Alan Frederick Lascelles, known as "Tommy", was born on 11 April 1887, the son of Commander Frederick Canning Lascelles and Frederica Maria. He was educated at Hazelhurst preparatory school, Marlborough College and Trinity College, Oxford.
During the First World War, Lascelles served in France with the Bedfordshire Yeomanry (1914-18). He was then appointed Aide-de-Camp to Lord Lloyd, the Governor of Bombay (1919-20). In Delhi he married Joan Thesiger (eldest daughter of the Viceroy, Frederic Thesiger, Viscount Chelmsford) with whom he had three children. Having returned to England in 1920 Lascelles was appointed Assistant Private Secretary to the Prince of Wales (later Edward VIII). He was Secretary to Governor General of Canada (1931-35); Assistant Private Secretary to King George V (1935), and to King George VI, (1936-43), rising to the position of Private Secretary (1943-52) becoming Private Secretary to the Queen (1952-53). He was Keeper of the Royal Archives (1943-1953). Lascelles died on 10 August 1981.
Rupert Hart-Davis was born on 28 August 1907, the only son of Richard Vaughan Hart-Davis and Sybil Mary Cooper, elder sister of 1st Viscount Norwich. He was educated at Stanmore Park, then Eton, and Balliol College, University of Oxford. In 1929 he married (1st), Peggy Ashcroft, then following a divorce, in 1933 he married (2nd), Catherine Comfort Borden-Turner, daughter of Mary Borden and George Douglas Turner, having two sons (Duff and Adam Hart-Davis) and one daughter, Bridget. This marriage also ended in divorce, and in 1964, Hart-Davis married (3rd), Winifred Ruth, daughter of C. H. Ware, and widow of Oliver Simon. She died in 1967, and in 1968 Hart-Davis then married (4th), June (née Clifford), widow of David Williams.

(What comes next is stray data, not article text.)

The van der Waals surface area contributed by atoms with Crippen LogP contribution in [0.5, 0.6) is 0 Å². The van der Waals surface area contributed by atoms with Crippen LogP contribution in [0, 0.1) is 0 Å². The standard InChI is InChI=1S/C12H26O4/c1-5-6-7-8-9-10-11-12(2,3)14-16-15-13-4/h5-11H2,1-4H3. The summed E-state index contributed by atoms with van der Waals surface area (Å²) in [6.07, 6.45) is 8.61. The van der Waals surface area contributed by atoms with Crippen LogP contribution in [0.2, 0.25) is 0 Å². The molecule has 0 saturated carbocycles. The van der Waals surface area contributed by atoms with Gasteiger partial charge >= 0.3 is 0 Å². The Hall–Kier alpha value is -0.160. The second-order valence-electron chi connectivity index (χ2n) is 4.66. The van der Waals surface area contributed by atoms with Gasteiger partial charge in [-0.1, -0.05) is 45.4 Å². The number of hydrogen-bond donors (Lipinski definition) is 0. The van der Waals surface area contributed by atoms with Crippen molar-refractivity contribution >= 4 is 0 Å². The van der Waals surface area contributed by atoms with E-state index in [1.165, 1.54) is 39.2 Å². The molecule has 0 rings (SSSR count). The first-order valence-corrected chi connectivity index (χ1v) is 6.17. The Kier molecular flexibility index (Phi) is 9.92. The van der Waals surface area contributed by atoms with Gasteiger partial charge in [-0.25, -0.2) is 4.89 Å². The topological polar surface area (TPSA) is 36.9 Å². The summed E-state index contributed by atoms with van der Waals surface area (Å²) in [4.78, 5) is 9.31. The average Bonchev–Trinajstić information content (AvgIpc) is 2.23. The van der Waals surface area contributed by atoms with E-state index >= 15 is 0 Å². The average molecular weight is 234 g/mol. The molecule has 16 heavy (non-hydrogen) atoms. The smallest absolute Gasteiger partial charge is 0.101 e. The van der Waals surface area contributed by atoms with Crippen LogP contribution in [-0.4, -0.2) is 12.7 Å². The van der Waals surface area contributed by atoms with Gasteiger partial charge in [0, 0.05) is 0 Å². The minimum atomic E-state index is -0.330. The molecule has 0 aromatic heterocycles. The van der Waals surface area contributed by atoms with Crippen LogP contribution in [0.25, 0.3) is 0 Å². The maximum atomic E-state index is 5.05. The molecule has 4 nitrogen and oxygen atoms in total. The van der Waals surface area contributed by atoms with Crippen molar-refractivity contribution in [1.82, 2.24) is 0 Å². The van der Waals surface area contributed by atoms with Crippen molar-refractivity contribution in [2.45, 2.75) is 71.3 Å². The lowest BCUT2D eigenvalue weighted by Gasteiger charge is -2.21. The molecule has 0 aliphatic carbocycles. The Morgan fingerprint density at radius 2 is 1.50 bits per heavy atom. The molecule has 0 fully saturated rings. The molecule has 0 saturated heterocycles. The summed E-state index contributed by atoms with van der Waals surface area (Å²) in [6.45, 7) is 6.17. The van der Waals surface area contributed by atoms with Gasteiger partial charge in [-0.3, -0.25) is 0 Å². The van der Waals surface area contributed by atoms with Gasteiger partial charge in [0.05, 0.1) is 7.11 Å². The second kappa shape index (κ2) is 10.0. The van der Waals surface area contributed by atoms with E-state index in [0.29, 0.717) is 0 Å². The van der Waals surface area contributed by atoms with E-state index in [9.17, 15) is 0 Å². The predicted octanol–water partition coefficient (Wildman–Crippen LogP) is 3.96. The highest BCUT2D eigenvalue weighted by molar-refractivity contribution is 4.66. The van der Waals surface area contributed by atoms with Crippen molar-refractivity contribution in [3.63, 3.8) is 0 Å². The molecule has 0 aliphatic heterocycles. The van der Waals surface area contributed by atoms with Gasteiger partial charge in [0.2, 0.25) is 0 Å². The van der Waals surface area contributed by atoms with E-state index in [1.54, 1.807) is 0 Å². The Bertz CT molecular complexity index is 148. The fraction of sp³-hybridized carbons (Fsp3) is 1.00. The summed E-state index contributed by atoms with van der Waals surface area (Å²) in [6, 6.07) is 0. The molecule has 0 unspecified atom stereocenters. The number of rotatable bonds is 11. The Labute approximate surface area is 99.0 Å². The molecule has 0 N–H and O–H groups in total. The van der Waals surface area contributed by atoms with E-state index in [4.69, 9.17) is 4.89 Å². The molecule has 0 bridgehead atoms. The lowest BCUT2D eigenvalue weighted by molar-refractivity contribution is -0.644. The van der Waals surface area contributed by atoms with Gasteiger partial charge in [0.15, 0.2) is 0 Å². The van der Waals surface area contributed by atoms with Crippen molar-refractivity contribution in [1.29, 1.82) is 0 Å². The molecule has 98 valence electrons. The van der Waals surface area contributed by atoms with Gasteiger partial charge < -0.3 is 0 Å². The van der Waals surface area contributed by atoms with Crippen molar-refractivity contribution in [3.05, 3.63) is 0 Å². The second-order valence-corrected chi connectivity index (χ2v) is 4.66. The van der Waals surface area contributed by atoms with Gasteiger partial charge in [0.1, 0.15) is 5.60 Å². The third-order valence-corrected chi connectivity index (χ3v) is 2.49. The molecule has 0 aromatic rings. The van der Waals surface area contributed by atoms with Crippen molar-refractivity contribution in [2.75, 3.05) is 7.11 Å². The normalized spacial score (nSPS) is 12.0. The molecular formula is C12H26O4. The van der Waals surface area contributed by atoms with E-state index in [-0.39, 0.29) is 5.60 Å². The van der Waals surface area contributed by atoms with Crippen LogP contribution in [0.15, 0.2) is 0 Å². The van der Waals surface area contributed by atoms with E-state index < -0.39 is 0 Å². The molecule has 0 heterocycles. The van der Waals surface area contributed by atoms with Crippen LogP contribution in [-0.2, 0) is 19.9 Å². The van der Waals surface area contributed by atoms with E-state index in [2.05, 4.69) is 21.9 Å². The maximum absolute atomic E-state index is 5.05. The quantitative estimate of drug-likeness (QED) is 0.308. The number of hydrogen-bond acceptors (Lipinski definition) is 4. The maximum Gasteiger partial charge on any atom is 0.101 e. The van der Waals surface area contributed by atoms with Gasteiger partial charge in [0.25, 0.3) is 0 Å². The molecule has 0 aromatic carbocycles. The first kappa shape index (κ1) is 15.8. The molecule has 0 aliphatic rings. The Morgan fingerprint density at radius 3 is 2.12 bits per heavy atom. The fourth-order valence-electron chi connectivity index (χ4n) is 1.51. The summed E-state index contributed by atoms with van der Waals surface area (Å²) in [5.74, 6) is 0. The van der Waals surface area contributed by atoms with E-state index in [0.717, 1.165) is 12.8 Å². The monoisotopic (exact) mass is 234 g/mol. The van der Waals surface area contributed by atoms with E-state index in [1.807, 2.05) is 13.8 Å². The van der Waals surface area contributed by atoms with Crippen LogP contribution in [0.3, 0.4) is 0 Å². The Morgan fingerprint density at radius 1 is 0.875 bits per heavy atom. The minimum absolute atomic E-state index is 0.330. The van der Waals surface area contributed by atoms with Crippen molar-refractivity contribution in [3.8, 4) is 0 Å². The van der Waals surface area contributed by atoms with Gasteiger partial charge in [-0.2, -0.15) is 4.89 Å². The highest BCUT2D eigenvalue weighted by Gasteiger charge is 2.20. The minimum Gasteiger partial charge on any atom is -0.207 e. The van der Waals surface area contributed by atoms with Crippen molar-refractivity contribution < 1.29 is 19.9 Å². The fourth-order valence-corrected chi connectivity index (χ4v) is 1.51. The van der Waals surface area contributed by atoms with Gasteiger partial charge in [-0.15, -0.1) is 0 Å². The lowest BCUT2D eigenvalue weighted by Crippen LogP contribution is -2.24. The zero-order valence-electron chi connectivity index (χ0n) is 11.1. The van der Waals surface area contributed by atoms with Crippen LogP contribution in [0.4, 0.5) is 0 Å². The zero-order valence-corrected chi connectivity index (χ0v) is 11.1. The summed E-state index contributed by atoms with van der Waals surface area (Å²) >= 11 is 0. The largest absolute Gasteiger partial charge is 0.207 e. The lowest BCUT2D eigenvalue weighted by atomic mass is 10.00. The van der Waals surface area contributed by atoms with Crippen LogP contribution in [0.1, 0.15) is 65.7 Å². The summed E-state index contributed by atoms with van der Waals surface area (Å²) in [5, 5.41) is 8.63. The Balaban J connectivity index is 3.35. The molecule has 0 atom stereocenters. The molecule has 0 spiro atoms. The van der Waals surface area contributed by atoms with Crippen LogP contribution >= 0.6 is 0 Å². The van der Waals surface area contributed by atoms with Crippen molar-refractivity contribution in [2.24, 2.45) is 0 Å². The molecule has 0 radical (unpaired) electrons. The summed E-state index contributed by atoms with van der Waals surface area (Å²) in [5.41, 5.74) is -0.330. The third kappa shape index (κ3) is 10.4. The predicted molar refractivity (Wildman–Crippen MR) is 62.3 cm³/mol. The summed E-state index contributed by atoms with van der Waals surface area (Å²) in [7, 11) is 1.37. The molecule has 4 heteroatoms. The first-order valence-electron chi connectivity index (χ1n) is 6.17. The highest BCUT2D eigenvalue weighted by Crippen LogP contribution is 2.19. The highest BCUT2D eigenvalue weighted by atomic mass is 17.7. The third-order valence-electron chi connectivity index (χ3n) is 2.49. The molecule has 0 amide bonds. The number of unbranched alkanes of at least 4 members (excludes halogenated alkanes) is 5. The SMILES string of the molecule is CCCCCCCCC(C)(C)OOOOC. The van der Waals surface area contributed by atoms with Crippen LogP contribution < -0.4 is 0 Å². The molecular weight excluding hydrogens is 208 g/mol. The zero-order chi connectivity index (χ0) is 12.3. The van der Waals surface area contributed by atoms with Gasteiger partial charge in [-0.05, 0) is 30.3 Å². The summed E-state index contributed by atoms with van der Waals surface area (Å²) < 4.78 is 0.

After a brief period in the theatre, during which he studied at the Old Vic (1927-28) and worked as an actor at the Lyric Theatre, Hammersmith (1928-29), Hart-Davis entered the publishing world as an office boy at William Heinemann Limited (1929-31). He then left to become firstly Manager of the Book Society (1932) and then Director of Jonathan Cape Limited (1933-40).
During the war Hart-Davis served in the Coldstream Guards (1940-45). Returning to publishing at the end of the war, he founded his own firm, Rupert Hart-Davis Limited, in 1946, and although the firm enjoyed critical success, it was sold to Heinemann in 1955.
Hart-Davis's publications include: "Hugh Walpole: a biography" (1952); "The Arms of Time: a memoir" (1979); "The Power of Chance: a table of memory" (1991); "Halfway to Heaven" (1998). He was also a highly successful editor, with works including: "The Essential Neville Cardus" (1949); "E. V. Lucas: Cricket all his Life" (1950); "George Moore: Letters to Lady Cunard" (1957); "The Letters of Oscar Wilde" (1962); "Max Beerbohm: Letters to Reggie Turner" (1964); "Max Beerbohm: More Theatres" (1969); "Max Beerbohm: Last Theatres" (1970); "Max Beerbohm: A Peep into the Past" (1972); "A Catalogue of the Caricatures of Max Beerbohm" (1972); "The Autobiography of Arthur Ransome" (1976); "William Plomer: Electric Delights" (1978); "The Lyttelton Hart-Davis Letters", vol. I, 1978, vol. II, 1979, vol. III, 1981, vol. IV, 1982, vol. V, 1983, vol. VI, 1984; "Selected Letters of Oscar Wilde" (1979); "Two Men of Letters" (1979); "Siegfried Sassoon Diaries": 1920-1922 (1981), 1915-1918 (1983), 1923-25 (1985); "The War Poems of Siegfried Sassoon" (1983); "A Beggar in Purple: commonplace book" (1983); "More Letters of Oscar Wilde" (1985); "Siegfried Sassoon: Letters to Max Beerbohm" (1986); "Letters of Max Beerbohm 1892-1956" (1989). Hart-Davis died on 8 December 1999.
Letters from Sir Alan Lascelles to Sir Rupert Hart-Davis, chiefly on the Literary Society, of which Lascelles was President and Hart-Davis Secretary, and on books edited by Hart-Davis.
The papers were deposited at Churchill Archives Centre by Duff Hart-Davis in December 2005.
See also the main collection of Lascelles Papers, GBR/0014/LASL.
A copy of this finding aid is available for consultation at Churchill Archives Centre, Cambridge, the National Register of Archives, London and on the Janus website, http://janus.lib.cam.ac.uk/.
This finding aid was compiled by Katharine Thomson of Churchill Archives Centre in February 2006, with biographical information being taken from Who Was Who (A & C Black) and from the essay by John Julius Norwich, 'Davis, Sir Rupert Charles Hart- (1907-1999)', Oxford Dictionary of National Biography, Oxford University Press, 2004.